As I write this on September 10, 2020, I’m reminded that today is World Suicide Prevention Day. If you count yourself among the lucky few who have never lost a friend or loved one to suicide, I hope you still understand the depths that one has to reach to end their lives and the trauma and damage it does to those left behind.
In the world of addiction and recovery, I don’t think it’s possible to not have been touched by suicide one way or another. Unfortunately for many of us, we also have a story of considering, or attempting. I am no different.
I’d like to share with you an excerpt from my first book, “The Addiction Nobody Will Talk About: How My Pornography Addiction Hurt People and Destroyed Relationships” about the only time in my life when I came close to ending things.
If you’re contemplating suicide, please consider reaching out to one of the following resources before doing anything:
National Suicide Prevention Lifeline: 1-800-273-8255
Suicide Prevention Online Chat https://suicidepreventionlifeline.org/chat/
Crisis Text Line: Text Home to 741741
From Chapter 19 of “The Addiction Nobody Will Talk About”
Late Christmas night of 2013, into the early morning of the 26th, I watched the Doctor Who Christmas episode as I did every year. For whatever reason, during the closing credits,
I broke down crying, a quivering mass of sadness and despair. The only thing that felt right at the moment was to stop it all. I’d never had that feeling before, but it was crystal clear.
While I’m sure everyone would deny it, most people have probably pondered how they’d kill themselves. I always thought carbon monoxide poisoning was the logical choice. You painlessly fall asleep and don’t wake up. I don’t know if I planned on killing myself, but the idea of going into the garage, starting the car, and sitting in it seemed like the right thing to do. It didn’t feel like I was getting ready to go kill myself. It felt like I was getting ready to see if I could perform a dress rehearsal of killing myself.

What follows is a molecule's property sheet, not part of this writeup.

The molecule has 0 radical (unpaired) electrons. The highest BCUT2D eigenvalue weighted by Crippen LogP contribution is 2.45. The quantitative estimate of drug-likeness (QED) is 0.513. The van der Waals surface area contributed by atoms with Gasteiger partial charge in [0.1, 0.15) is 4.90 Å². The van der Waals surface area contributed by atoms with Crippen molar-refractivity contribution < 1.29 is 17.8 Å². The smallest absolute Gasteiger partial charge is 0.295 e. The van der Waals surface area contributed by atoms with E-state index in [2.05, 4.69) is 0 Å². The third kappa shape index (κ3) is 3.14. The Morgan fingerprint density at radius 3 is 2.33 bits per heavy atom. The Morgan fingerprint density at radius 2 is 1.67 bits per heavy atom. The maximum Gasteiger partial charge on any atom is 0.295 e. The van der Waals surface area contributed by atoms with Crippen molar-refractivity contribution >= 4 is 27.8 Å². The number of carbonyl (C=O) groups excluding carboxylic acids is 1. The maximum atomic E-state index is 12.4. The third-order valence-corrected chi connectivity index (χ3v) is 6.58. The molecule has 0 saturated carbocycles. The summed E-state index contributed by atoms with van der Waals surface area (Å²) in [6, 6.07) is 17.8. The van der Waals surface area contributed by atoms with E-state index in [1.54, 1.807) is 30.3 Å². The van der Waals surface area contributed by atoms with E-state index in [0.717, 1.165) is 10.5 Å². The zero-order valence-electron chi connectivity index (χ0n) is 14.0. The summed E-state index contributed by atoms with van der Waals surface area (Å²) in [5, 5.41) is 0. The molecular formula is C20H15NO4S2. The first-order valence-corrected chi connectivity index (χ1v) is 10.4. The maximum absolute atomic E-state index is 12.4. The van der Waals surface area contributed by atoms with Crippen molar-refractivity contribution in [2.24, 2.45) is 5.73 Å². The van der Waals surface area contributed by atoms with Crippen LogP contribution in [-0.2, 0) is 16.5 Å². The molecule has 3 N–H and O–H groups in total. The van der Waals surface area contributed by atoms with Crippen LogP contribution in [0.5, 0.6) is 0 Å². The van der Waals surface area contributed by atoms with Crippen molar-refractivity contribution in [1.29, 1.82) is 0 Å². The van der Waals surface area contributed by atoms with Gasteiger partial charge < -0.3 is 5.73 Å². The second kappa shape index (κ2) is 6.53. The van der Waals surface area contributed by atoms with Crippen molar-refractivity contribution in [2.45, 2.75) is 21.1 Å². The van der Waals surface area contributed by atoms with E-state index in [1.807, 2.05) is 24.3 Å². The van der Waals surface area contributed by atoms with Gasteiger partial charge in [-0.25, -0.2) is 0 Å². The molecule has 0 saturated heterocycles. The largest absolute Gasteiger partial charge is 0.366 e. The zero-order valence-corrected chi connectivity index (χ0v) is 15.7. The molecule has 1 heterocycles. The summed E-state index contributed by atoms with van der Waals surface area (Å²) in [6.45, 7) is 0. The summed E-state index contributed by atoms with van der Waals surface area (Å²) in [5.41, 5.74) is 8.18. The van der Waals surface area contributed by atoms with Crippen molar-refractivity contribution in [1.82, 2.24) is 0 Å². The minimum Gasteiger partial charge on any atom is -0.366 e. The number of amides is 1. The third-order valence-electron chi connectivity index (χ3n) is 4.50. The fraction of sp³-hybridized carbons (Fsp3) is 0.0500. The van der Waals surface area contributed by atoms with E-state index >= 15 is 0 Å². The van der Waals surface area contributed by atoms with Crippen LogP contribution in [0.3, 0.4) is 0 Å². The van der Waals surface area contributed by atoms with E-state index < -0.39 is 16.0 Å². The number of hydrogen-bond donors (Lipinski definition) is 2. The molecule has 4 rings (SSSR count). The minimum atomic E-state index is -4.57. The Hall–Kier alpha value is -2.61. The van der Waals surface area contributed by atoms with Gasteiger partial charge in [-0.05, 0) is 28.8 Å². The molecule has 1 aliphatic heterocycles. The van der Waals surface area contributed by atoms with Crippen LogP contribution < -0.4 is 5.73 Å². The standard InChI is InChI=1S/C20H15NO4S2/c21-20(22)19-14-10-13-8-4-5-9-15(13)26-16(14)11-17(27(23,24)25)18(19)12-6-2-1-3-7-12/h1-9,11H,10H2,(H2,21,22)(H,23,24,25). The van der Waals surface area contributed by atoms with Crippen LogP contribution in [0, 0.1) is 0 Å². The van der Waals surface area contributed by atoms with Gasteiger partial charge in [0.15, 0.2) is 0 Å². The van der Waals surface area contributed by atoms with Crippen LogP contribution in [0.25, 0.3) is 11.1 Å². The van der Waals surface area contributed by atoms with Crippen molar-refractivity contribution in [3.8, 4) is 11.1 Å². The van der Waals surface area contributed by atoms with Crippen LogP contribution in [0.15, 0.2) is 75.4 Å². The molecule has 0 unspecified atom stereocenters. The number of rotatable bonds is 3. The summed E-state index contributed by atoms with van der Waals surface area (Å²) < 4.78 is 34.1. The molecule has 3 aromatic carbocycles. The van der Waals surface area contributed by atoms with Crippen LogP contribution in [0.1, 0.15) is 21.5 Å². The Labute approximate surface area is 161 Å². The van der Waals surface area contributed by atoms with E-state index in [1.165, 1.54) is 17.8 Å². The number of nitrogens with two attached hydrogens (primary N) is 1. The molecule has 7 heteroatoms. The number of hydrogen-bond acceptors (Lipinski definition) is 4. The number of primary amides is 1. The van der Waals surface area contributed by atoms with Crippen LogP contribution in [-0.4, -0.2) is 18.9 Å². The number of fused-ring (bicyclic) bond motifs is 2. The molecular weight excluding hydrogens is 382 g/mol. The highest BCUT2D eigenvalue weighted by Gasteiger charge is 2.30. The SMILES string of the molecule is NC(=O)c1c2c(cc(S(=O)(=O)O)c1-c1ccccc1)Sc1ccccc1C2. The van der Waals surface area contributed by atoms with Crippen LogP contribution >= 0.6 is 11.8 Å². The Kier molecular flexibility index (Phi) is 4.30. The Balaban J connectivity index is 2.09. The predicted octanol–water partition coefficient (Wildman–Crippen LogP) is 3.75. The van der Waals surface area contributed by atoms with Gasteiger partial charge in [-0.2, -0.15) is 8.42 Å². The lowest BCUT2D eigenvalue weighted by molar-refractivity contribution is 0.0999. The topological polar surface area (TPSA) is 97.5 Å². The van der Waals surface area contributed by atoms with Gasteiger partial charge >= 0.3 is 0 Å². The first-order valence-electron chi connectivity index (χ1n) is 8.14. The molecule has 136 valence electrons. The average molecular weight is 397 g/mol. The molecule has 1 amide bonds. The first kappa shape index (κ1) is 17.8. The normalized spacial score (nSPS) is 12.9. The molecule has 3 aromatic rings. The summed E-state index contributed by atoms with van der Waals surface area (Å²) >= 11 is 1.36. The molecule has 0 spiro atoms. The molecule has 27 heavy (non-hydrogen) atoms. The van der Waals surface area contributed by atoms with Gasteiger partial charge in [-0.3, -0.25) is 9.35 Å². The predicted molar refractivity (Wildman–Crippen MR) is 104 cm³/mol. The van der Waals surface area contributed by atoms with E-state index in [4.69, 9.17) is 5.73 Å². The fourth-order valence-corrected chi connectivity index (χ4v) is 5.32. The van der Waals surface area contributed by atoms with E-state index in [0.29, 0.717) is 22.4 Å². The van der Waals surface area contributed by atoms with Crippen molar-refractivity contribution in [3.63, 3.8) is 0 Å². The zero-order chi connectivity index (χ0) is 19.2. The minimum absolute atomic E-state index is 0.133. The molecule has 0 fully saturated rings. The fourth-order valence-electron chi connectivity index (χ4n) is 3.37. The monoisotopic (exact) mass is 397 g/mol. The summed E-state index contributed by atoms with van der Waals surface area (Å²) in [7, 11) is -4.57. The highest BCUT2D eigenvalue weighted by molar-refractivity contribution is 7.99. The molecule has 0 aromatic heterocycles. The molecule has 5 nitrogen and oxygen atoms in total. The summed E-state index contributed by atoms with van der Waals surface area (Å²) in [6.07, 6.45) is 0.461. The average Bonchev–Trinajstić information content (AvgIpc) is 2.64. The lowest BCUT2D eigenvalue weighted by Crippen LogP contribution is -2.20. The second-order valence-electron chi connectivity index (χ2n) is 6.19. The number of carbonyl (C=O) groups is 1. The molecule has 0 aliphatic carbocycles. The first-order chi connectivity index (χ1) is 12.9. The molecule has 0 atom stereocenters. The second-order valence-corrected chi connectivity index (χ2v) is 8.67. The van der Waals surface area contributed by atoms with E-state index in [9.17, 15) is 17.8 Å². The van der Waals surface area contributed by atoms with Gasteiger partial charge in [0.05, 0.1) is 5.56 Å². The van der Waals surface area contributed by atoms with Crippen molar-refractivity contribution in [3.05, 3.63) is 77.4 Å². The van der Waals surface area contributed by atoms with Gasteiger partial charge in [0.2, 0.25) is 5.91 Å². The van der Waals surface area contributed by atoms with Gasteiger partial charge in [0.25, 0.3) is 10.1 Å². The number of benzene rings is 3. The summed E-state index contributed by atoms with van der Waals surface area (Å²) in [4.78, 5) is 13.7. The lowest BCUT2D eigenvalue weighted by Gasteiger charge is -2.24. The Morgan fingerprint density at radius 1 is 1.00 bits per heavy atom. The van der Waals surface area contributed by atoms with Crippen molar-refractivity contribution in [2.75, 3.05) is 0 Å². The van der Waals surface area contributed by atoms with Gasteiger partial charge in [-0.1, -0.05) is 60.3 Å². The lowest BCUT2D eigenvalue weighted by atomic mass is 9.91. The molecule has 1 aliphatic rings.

I went toward the garage but realized we took separate cars to my wife’s parents’ house earlier in the day. Both cars were in the driveway. Even in my darkest hour, I’m a lazy piece of shit. Putting on my shoes, going outside in the cold, opening the garage door, getting a car in the garage, shutting the garage door, and starting the process was too much work . . . and I knew my wife might hear me. I looked through the window of our mud room into the garage at a beam but realized you can’t rehearse a hanging. I didn’t know how to tie a noose or if we had any rope. The idea of hanging did not sound peaceful either.
Then the thought hit me, “It would not be cool for the kids to find their father dead in the garage the day after Christmas.”
The fog, almost a buzz of sorts, lifted, and I went back inside. I sat on the couch, in mild shock over the last few minutes. How serious had I just been? Had I let the thought of suicide become an actual possibility? It wasn’t a bad idea for a few minutes. I was legitimately suicidal for a few minutes and didn’t recognize it as it was happening.
Despite the drama of the next several years to come, be it in a courtroom, rehab center, or just sitting at home, I never once returned to this dark place. I’ve told myself if it happens in the future, to think of my kids, but I was so detached from rational thinking, I don’t know if that will happen. When I look back, those few minutes are the scariest of my life.